Quite recently, the Liberian government held its second consultation workshop with a high-powered delegation from the International Trade Center to develop a coherent plan of action for its untapped tourism sector. Once developed, the sector is expected to become a key source of income and employment.
The government of Liberia also views the development of tourism as an opportunity for presenting its national and local heritage to the world.
Considering how much the tourism sector is contributing to the world economy, we at LIB Life hail the government for this farsightedness.
However, we have come to notice that the government’s plans for the tourism industry solely focus on the positive side, paying little or no attention to the potential pitfalls — the negative side.
This alone in the long run will undermine its once beautiful strategies as well as causing problems for locals where these tourist attraction sites are located.
While we support this worthy cause, unfortunately, tourism can be a key source of problems.
One problem tourism can cause is that it undermines local tradition and cultural practices. Tourists wearing traditional costumes when they visit traditional sites depreciates the value of the culture.
This kind of behavior by tourist wears down traditional values because they are not aware of how to abide by local practices such as religious, moral laws and other taboos.
Tourism as an industry also often leads to environmental damage (direct and indirect) such as pollution and garbage jams; and sites such as ancient buildings find it difficult to cope when tourist traffic becomes high.
If an area has high potential of attracting tourists (e.g. beaches, lakes, and other beautiful natural environments), the risk is that rich ecosystems are ruined, causing the lost of natural habitats since it comes under serious threat that then diminished the original appeal to both tourists and developers.
While the tourism industry around the world helps create jobs, most of the jobs it creates are at the lower levels such as bar and restaurant attendants, which tend to offer little opportunity for advancement.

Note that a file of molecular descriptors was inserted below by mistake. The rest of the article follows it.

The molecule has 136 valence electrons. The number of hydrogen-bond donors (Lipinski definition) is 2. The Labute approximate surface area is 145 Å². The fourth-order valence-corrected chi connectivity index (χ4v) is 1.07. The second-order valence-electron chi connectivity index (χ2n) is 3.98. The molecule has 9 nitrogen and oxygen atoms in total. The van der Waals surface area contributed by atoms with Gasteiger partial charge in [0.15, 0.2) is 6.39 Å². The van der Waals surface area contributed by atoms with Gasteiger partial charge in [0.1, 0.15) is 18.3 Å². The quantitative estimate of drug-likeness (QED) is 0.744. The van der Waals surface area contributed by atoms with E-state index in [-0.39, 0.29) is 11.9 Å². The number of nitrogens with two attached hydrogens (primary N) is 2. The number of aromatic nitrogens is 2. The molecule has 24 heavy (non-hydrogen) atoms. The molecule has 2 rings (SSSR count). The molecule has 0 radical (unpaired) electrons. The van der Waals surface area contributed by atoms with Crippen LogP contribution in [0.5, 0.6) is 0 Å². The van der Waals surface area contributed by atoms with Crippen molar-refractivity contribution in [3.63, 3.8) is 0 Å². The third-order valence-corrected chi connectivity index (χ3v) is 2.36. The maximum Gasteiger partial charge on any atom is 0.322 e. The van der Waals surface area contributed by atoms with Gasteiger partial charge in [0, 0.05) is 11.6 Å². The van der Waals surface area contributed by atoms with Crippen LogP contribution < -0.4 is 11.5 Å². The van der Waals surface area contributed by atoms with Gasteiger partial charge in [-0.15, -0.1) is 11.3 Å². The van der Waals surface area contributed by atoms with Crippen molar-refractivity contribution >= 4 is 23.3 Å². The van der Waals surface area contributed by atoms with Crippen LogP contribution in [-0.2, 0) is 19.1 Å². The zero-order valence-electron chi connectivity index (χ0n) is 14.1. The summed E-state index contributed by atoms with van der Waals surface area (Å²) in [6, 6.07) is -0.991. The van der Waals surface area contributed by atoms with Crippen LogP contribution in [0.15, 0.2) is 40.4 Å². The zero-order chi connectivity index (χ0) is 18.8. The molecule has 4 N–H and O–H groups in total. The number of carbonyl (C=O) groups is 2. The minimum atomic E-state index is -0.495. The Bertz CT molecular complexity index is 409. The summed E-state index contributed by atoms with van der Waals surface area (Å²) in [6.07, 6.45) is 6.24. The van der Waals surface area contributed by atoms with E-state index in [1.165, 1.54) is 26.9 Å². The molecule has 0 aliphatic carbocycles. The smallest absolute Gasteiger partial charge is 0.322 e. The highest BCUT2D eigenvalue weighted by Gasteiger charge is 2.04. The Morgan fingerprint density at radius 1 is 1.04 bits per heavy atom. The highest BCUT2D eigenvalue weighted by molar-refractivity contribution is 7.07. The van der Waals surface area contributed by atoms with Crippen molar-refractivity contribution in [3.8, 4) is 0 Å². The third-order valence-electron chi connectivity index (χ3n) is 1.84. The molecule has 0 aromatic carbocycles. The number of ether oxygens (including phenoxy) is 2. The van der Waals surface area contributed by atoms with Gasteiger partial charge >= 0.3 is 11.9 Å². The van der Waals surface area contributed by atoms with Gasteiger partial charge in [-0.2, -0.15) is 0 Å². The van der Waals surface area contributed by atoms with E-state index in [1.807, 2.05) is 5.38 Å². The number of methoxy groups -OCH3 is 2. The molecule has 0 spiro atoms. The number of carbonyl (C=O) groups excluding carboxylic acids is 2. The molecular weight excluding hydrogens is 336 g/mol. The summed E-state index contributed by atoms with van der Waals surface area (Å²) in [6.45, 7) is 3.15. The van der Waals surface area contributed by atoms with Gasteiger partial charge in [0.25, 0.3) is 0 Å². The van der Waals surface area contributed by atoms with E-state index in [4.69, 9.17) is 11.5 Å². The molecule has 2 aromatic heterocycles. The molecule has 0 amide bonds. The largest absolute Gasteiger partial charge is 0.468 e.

Moreover, tourism jobs are not long lasting, but seasonal; and when the season is over, these sited become deserted for months again.
Often times, tourism mostly benefits those living in or around the sites; and when tourism becomes successful, governments tend to economically depend on it, neglecting other sectors of the economy.
In addition, tourism can cause increase in the prices of staple commodities as businesses try to capitalize on tourist dollars, which puts locals at a cross road, especially those who already cannot afford the basics.
Moreover, it is not only the ecosystem that is affected if a vast area falls within a potential tourism site. Locals are also affected when they have to relocate elsewhere to make way for development.
Other negative aspects of tourism that Liberia must plan to prevent or mitigate include, the rise in prostitution and sexually transmitted diseases; proliferation of narcotics and other contrabands; poaching for animal parts (of elephants and other endangered species), among many others.
Therefore, looking at some of the aforementioned problems tourism can cause, it is advisable that the government of Liberia develop a strategy that anticipates and mitigates these risks, empowers its people as well as the country’s economy, and protects the environment.